Binders, Guest Posts, Hearing Loss

Owning—And Rocking—An Invisible Disability

September 10, 2016

By Caroline Leavitt
Shortly after I have my son, I am mysteriously ill with a rare blood disease for almost a year. The meds they give me are toxic, some of the treatments are experimental, (a surgeon uses a robotic arm to glue my veins shut, letting me watch it all on a big screen), and when I finally begin to get better, the doctors tell me there might be lasting side effects. I might bloat out and look obese. (I beach-ball out so my comfort fashion is mumuus, but after a year, I can slide on my skinny jeans again.) I might lose my hair. (Chunks roll off my head and onto my baby, but it sprouts back curlier and stronger than before.) My skin might turn gray. (It does so that people on the subway bluntly stare, but it, too, comes back to normal). And I might lose some hearing and that wouldn’t come back. Sigh. That happens.

At first, because I’m so busy getting well, and taking care of a brand new baby, I don’t notice I lost anything. Not until another six months later, when I’m a giving a reading with two other novelists in front of a packed audience, and one of the other writers nudges me. “They asked you a question,” he says, nodding towards the seats. Panicked, I search for a person standing up, head tilted, waiting. I haven’t heard a question at all, and lucky for me, the person repeats it loudly. Still, I feel my cheeks fire with shame. I can’t look at the other writers, and even though they ask me to lunch afterwards, I make up some excuse.

I tell no one about that day. Instead, I begin to be hyperaware of my hearing and I sink into despair. I’m deeply ashamed. I don’t know anyone who has a hearing issue except for my mother-in-law, who is in her 80s. Comics make fun of hearing loss. People think you are being deliberately stupid.

At first, I am fine one on one with people. But I begin to suffer, to get tired of straining to hear what friends say, and only catching the tail end. You don’t listen, I’m accused. You’re zoning out. I begin to read books about people who have disabilities. A young woman who refuses to tell anyone she’s losing her sight until she falls down a flight of subway stairs. A book about a deaf woman who wishes for a child with “a sweet little limp.” I grieve for who I was, how easy it used to be, but when I think of the future, my mind goes blank.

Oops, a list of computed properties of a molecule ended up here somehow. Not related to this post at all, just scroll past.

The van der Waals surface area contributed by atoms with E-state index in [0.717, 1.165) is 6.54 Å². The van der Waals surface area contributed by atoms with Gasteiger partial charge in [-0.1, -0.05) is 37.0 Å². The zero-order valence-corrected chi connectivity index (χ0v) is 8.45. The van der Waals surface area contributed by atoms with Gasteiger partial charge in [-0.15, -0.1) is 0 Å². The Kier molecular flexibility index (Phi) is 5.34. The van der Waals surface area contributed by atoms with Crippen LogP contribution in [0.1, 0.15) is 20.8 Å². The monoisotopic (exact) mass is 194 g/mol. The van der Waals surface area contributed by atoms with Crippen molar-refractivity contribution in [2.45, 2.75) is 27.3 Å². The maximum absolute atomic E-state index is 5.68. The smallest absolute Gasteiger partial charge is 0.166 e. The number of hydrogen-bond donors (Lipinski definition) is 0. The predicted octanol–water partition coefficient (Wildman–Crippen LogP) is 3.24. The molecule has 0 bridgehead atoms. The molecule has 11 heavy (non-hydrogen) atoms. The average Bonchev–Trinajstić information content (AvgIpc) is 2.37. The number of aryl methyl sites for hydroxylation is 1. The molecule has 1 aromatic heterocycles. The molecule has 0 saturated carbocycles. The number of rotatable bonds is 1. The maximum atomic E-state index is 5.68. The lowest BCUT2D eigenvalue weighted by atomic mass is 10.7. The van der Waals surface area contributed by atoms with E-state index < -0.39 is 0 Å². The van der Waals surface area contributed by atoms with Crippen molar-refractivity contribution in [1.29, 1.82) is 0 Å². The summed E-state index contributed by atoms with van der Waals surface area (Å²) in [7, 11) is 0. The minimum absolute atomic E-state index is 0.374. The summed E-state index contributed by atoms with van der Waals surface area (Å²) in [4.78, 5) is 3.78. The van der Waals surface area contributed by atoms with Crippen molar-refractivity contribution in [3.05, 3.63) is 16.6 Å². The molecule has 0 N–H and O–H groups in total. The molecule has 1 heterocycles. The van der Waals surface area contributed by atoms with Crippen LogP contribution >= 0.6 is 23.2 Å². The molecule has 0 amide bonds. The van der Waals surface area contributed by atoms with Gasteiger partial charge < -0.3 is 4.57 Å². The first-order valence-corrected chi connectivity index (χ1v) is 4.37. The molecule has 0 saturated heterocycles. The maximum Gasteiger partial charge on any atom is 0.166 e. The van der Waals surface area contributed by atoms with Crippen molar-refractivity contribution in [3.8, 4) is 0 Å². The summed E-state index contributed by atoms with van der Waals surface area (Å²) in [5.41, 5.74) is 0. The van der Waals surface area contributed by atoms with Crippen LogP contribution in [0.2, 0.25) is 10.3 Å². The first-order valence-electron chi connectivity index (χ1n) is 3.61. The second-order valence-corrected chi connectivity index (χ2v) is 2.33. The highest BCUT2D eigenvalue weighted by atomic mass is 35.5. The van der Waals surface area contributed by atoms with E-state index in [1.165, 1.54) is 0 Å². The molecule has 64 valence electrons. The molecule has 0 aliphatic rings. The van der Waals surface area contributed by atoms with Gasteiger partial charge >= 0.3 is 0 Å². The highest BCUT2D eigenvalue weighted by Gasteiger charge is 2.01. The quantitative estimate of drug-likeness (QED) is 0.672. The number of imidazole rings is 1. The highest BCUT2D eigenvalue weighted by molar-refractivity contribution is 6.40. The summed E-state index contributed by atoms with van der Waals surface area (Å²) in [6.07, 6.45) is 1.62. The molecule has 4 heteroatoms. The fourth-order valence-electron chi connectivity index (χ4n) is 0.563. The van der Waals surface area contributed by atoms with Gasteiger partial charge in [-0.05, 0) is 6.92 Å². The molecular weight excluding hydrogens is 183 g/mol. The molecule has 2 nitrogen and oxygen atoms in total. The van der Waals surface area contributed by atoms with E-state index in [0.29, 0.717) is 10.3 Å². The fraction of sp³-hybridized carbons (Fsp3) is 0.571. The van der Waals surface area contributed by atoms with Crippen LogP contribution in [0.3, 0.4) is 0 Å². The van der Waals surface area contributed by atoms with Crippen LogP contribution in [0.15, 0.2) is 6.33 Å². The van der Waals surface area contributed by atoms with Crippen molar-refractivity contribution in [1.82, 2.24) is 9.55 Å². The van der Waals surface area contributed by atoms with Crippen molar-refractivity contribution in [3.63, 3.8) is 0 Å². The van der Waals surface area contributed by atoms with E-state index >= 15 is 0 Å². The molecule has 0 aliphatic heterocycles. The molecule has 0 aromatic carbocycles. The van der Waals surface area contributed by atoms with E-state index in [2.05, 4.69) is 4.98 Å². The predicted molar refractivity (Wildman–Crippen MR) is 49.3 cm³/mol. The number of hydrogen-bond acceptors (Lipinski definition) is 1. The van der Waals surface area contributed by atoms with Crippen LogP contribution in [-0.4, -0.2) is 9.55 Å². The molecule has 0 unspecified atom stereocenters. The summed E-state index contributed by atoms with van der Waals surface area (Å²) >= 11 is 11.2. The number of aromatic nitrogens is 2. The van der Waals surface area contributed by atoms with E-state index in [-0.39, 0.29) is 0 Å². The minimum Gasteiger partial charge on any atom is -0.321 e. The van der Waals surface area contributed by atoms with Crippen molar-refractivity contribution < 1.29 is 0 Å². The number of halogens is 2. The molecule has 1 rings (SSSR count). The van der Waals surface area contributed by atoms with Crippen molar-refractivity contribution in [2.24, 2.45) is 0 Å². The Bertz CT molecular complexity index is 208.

I console myself, hey, maybe you aren’t that deaf. But I have to test this. I have to be sure. So I engage a friend’s five-year-old in what I call “the whisper game” where we take turns and speak as soft as we can and see if the other person can hear it. I always lose, and the more I lose, the more frightened I become.

I manage to keep it secret for another year. My friends have no idea. I don’t even tell my husband. until one day, when he’s reciting a serial number out to me from across the room, and I keep writing it down wrong, he gets impatient. He snaps at me and I burst into tears.

“I can’t hear!” I cry.
He looks at me, stunned. “Why didn’t you tell me?” he asks gently, but I cry harder. “You need to go to a doctor,” he says.

I don’t want to go. If I don’t go, I can imagine that my hearing will come back. If I do go, I’ll have to deal with the truth, and I might not like it. I put it off, going to get a mammogram instead. I hear my name and I follow a nurse all the way down a corridor until she turns and sees me. “What are you doing here?” she asks. “I didn’t call anybody.” I go home and make an appointment to see an audiologist.

Everyone in the audiologist’s waiting room is old. A woman leans on her walker, wheezing. A guy sits down with a little oxygen tank attached to him.There are magazines in front of me that have young happy people laughing as they run/dance/romance in their hearing aids. You liars, I think. You frauds. You can’t be that happy about a hearing loss. There are celebrities talking about their hearing loss, but they were loud rock and rollers who have a better and cooler excuse than I do for why our ears were fucked.